The Ripper's blues
February 26, 2007 12:11 AM   Subscribe

One-CD-to-one-audiofile software ripper? Failing that, audiofiles merger software?

Quick version: what it says up there.

Anecdotal version (well, if I got you to kindly read this at least I could provide you some entertainment!). Being the happy owner of an iRiver T10 2GB, after some fiddling around I realized that ripping my not numerous CD collection to OGG VBR 64 kbs was just fine for me (I'll now dodge decaying produce from the hardcore audiofiles, do excuse me for a moment). Trouble is, this would easily put around 1200 tracks on the T10, which (and this is the first and only bad thing I've found so far about the lovely T10) can only endure 1000. So either I rip (some/all) CDs as whole tracks, or find some decent merger. I've tried some of the mergers around and they produce files that don't get read past the equivalent of the first unmerged track (not sure where the fault is, merger or T10's decoder).

I'm afraid there weren't any monkeys wearing a fez in the anecdote, which makes me sad.
posted by Iosephus to Computers & Internet (10 answers total) 1 user marked this as a favorite
I really wouldn't recomend doing this, you aren't going to be able to index specic songs or tag the tracks and you are really gonna regret ripping all those CDs into single tracks later on.

I'm a bit confused when you say the player can only handle 1000 songs. It is a 2GB player, the only limation I can see is that physically it cannot hold more than 2GB, which is probably somewhere around 1000 songs, but that depends on encoding, format, etc. Changing from single tracks into album tracks is not going to effect that size very much. Is there some kind of hard menu limitation beyond 1000 songs?
posted by sophist at 1:21 AM on February 26, 2007

To answer the actual question i would reccomend CDex for ripping (hands down the best ripper imo), select all the songs and then choose "Extract a Section" and this will yield one continuous file.

iTunes and other similar rippers have options in their advanced settings to do the same. I think in iTunes you rip as normal and then join them together as detailed in this Lifehacker article. A quick search also yielded programs such as this to join existing mp3s.
posted by sophist at 1:31 AM on February 26, 2007

Yes, I can see the regret factor and have most of those CDs already in single track format OGG (whence I realized the players limitation too late - take my picture and make me a poster boy for the RTFM cases). The limitation is on the number of files, not their total combined size. So I could have 2000 OGGs of 10kbyte each and be very much screwed still. So the need to reduce the number of files under 1000 by fusing all tracks in a CD into a single track. Then again, there may be a smarter way around this that I haven't thought of. Regardless, I can't find a decent working OGG merger, my Google-fu has abandoned me (I think that one doesn't actually join MP3s, as it sort of says?)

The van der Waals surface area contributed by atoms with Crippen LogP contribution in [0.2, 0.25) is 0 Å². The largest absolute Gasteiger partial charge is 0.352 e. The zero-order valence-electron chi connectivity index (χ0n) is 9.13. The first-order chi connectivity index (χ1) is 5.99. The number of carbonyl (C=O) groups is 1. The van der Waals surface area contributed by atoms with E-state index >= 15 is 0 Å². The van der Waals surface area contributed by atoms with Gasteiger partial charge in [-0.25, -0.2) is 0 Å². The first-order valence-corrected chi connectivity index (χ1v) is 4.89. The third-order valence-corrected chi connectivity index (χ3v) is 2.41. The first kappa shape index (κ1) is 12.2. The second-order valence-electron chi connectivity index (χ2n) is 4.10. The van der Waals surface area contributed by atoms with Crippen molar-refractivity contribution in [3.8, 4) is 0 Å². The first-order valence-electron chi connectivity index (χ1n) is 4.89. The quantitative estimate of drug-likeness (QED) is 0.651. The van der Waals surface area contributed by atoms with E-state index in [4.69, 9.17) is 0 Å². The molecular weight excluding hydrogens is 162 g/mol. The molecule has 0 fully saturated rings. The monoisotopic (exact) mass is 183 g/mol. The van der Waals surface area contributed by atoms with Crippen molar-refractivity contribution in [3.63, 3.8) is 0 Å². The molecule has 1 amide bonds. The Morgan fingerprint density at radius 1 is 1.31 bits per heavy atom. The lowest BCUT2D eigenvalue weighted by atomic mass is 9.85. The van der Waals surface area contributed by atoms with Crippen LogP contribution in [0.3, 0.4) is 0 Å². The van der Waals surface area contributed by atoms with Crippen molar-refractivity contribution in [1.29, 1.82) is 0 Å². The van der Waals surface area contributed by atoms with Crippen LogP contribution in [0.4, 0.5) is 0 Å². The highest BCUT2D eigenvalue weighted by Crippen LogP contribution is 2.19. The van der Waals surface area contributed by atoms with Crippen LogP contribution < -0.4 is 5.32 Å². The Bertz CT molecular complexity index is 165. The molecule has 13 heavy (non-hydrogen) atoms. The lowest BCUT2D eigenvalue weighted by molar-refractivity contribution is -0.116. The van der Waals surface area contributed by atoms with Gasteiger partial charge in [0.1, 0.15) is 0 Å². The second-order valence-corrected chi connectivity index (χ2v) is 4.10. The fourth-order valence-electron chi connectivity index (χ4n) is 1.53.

CDex... Ohhh... Will try that one now, thanks!
posted by Iosephus at 1:36 AM on February 26, 2007

Oh yeah forgot about the .ogg thing. Here is a free ogg joiner.
posted by sophist at 1:44 AM on February 26, 2007

Many players, such as foobar2000, can use a .cue file to read one large audio file (say, a continuous file of a CD) and split it into "virtual" tracks once you've loaded it into the player. The .cue file is small basically contains points in time that tell the player where to divide the audio up when it's in a playlist.
posted by tumult at 2:10 AM on February 26, 2007

oops, to finish: this won't work on your iRiver, but what you can do is store your collection like this on your computer and either deliver the whole "album track" to your iRiver or use foobar2000 to spit out divided-up files if you want them that way.
posted by tumult at 2:12 AM on February 26, 2007

If you want to squeeze more files on to your T10 without doing a bunch of silly file joining, try breaking up your 1200 files into two or three folders on the device.
posted by majick at 5:39 AM on February 26, 2007

Exact Audio Copy with the LAME plugin will give you the best possible sound quality.
posted by fvox13 at 10:03 AM on February 26, 2007

It's a little-known fact that iTunes will rip CDs to single files. Select all the tracks, then Advanced > Join CD Tracks, then rip. You can rip to MP3, AAC, AIFF, WAV, or Apple Lossless.
posted by kindall at 11:46 AM on February 26, 2007

All great info, thanks people... Installed EAC and Audacity too, as they seem worth having around (even though I had already started using CDex already for the single track for CD).
posted by Iosephus at 5:23 PM on February 26, 2007

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